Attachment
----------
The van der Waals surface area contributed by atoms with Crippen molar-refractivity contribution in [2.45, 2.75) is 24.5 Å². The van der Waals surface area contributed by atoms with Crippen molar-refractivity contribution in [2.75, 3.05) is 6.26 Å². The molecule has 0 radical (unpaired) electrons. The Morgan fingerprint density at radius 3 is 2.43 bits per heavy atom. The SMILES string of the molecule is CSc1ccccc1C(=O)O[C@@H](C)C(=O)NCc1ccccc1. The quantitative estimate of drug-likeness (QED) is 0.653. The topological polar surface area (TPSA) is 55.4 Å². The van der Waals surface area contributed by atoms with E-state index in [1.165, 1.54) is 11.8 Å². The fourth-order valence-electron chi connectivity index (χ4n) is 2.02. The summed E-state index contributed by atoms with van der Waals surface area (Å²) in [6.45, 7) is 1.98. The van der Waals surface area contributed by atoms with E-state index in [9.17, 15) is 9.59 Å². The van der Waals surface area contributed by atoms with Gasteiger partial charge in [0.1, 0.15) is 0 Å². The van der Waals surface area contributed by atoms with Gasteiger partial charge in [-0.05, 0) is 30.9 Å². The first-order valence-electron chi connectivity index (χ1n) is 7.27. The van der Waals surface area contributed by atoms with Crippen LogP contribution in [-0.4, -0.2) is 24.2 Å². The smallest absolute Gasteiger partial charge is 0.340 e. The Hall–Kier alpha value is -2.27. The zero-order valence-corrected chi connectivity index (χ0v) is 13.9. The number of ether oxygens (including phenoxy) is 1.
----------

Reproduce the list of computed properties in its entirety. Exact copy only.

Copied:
The van der Waals surface area contributed by atoms with Crippen molar-refractivity contribution in [2.45, 2.75) is 24.5 Å². The van der Waals surface area contributed by atoms with Crippen molar-refractivity contribution in [2.75, 3.05) is 6.26 Å². The molecule has 0 radical (unpaired) electrons. The Morgan fingerprint density at radius 3 is 2.43 bits per heavy atom. The SMILES string of the molecule is CSc1ccccc1C(=O)O[C@@H](C)C(=O)NCc1ccccc1. The quantitative estimate of drug-likeness (QED) is 0.653. The topological polar surface area (TPSA) is 55.4 Å². The van der Waals surface area contributed by atoms with E-state index in [1.165, 1.54) is 11.8 Å². The fourth-order valence-electron chi connectivity index (χ4n) is 2.02. The summed E-state index contributed by atoms with van der Waals surface area (Å²) in [6.45, 7) is 1.98. The van der Waals surface area contributed by atoms with E-state index in [9.17, 15) is 9.59 Å². The van der Waals surface area contributed by atoms with Gasteiger partial charge in [0.1, 0.15) is 0 Å². The van der Waals surface area contributed by atoms with Gasteiger partial charge in [-0.05, 0) is 30.9 Å². The first-order valence-electron chi connectivity index (χ1n) is 7.27. The van der Waals surface area contributed by atoms with Crippen LogP contribution in [-0.4, -0.2) is 24.2 Å². The smallest absolute Gasteiger partial charge is 0.340 e. The Hall–Kier alpha value is -2.27. The zero-order valence-corrected chi connectivity index (χ0v) is 13.9. The number of ether oxygens (including phenoxy) is 1.